Scotland sees bigger fall in child poverty numbers

Have your say

Child poverty in Scotland fell by almost twice the level in England over a decade, new analysis in the run-up to the independence referendum has shown.

The proportion of children in poverty dropped 10 percentage points in the decade to 2011/12, compared with six percentage points in England, according to a report by the New Policy Institute (NPI) for the Joseph Rowntree Foundation (JRF).

Despite this success, the York-based charity warned progress had stalled as it published the first of three referendum briefings ahead of the vote on September 18.

More than half (54 per cent) of children in workless families in Scotland are in poverty, compared with 10 per cent of those in working families.

Changes to benefits are likely to have increased poverty for children in workless families further, the report says.

Tackling the issue must be a priority for governments at Holyrood and Westminster regardless of the referendum outcome, JRF Scotland adviser Jim McCormick said.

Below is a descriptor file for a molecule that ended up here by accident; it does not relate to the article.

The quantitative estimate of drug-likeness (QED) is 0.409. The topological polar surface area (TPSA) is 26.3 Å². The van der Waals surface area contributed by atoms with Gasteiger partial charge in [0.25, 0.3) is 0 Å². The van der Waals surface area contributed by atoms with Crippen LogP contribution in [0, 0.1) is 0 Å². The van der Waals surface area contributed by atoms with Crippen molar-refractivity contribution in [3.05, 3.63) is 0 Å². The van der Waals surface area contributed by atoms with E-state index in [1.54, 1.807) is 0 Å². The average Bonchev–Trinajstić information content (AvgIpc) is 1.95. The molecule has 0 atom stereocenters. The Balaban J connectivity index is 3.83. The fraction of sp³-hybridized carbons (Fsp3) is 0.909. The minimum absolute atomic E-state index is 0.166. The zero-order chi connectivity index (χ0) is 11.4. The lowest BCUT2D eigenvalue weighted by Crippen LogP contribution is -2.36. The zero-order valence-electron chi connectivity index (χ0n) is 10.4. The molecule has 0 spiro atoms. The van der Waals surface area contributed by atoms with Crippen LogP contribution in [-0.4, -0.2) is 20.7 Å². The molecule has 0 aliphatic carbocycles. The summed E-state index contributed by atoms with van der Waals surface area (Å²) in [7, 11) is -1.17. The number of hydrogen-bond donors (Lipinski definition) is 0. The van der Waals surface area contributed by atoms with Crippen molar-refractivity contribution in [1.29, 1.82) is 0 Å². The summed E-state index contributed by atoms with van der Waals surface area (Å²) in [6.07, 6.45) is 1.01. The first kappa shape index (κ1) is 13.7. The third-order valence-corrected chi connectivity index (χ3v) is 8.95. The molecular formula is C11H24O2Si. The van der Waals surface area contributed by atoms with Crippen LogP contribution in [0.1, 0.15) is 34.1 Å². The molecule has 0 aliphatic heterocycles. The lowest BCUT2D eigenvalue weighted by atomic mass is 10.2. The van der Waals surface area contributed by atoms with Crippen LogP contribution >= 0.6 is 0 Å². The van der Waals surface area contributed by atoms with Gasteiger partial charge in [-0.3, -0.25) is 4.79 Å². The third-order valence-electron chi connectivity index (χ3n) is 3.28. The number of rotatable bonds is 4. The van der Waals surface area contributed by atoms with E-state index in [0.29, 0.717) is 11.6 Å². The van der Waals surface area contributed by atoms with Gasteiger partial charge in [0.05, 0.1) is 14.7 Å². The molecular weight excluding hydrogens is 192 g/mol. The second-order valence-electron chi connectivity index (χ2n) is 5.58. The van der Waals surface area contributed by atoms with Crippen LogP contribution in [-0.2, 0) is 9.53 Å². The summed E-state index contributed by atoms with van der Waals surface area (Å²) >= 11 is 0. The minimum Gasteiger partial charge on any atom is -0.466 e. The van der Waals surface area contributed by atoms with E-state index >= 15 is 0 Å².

“Progress on reducing child poverty has stalled after a steady reduction and the rate is set to rise again,” he said. “The challenge for each side of the referendum campaign is to demonstrate how a country where no child grows up and remains in poverty can be achieved.”

The overall level of child poverty in Scotland was 17 per cent before housing costs in 2011/12, the analysis shows.

Much of the improvement in both England and Scotland is due to a drop in the poverty rate among lone-parent families, the report said.

Scotland’s better record is attributed to an additional reduction in poverty among working couples who have children.

There appears to have been a shift in this group north of the border towards both adults being in work, which the authors said had not happened in England.

Dr Peter Kenway, director of the NPI and report co-author, said: “This is probably due to parents in Scotland being better able to access suitable jobs with adequate pay and services such as childcare and transport.

“But how much credit policy makers, in either Edinburgh or in London, can take for this is unclear.”

JRF will publish two more briefings on housing and work in Scotland before the referendum.

John Dickie, head of the Child Poverty Action Group in Scotland, said: “This JRF briefing highlights the need to focus support on families who are unable to work as well as those in work.”